Program teaches about killer whales

Did you know that killer whales have brains so large that they shut half their brain off when they need to take a nap but keep swimming using the other half?

Did you know there was a specially trained retriever whose job it is to sniff out killer whale poop in the water for scientists to collect and analyze?

These are some of the facts and stories you’ll learn at Adopt A Stream Foundation’s program, “Killer Whale Tales.”

The program is presented by whale researcher Jeff Hogan, who is also a trained actor, so he really knows how to deliver these tales. He presents the program with kids in mind.

Hogan is a professional photographer who will come armed with a great deal of photos and video footage of the San Juan Islands killer whale population, or orcas, one of the icons of the Pacific Northwest.

A research webcam that was temporarily attached to a male killer whale’s dorsal fin — the big fin on its back that sticks out of the water — took lots of footage so Hogan will be able to show what it is like to swim with the San Juan pod.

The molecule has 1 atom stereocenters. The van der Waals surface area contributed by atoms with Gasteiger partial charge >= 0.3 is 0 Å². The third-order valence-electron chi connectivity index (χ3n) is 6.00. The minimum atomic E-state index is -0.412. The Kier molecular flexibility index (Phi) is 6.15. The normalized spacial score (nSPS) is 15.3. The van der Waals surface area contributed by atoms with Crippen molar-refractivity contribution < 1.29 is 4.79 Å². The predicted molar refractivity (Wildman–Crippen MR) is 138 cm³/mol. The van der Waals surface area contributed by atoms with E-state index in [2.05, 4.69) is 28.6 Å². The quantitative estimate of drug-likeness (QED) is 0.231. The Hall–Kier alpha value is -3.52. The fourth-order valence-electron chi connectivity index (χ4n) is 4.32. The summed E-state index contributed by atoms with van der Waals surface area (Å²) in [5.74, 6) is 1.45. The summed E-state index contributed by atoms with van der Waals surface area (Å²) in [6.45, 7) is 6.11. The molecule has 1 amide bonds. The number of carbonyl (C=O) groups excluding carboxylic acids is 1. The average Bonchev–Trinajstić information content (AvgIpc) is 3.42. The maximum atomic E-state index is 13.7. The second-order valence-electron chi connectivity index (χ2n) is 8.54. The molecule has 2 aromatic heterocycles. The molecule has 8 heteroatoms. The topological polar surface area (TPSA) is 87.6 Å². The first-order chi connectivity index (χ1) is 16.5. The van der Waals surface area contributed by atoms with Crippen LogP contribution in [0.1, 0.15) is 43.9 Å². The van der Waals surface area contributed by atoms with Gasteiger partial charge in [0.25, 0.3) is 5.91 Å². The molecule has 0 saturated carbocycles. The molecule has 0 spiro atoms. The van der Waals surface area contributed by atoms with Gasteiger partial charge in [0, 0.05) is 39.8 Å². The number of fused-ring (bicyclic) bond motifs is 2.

He will provide the most up-to-date information on the baby orca that was born earlier this year, and he’ll bring along a killer whale skull for visitors to examine, according to a press release.

You will become a bit of an expert on killer whales when you leave this show. When you see one the wild, you will able to recognize if that whale is swimming to get to another location, hunting for salmon, or just playing. You will be able to tell if the whale is sleeping.

Workbooks to help identify each whale by its dorsal fin will be given out. You will learn the calls made by orcas from the different pods in the San Juan Islands.

“Killer Whale Tales” will be presented at 11 a.m. Saturday at the NW Stream Center at McCollum Park, 600 128th St., SE Everett.

Call 425-316-8592 now to register as space is limited. Cost is $5 for Adopt A Stream Foundation members, $7 for nonmembers.

This event is being conducted by the Adopt A Stream Foundation in partnership with Snohomish County Parks and Recreation and the National Oceanic and Atmospheric Administration.

For more details about “Killer Whale Tales” go to www.streamkeeper.org.

Herald staff

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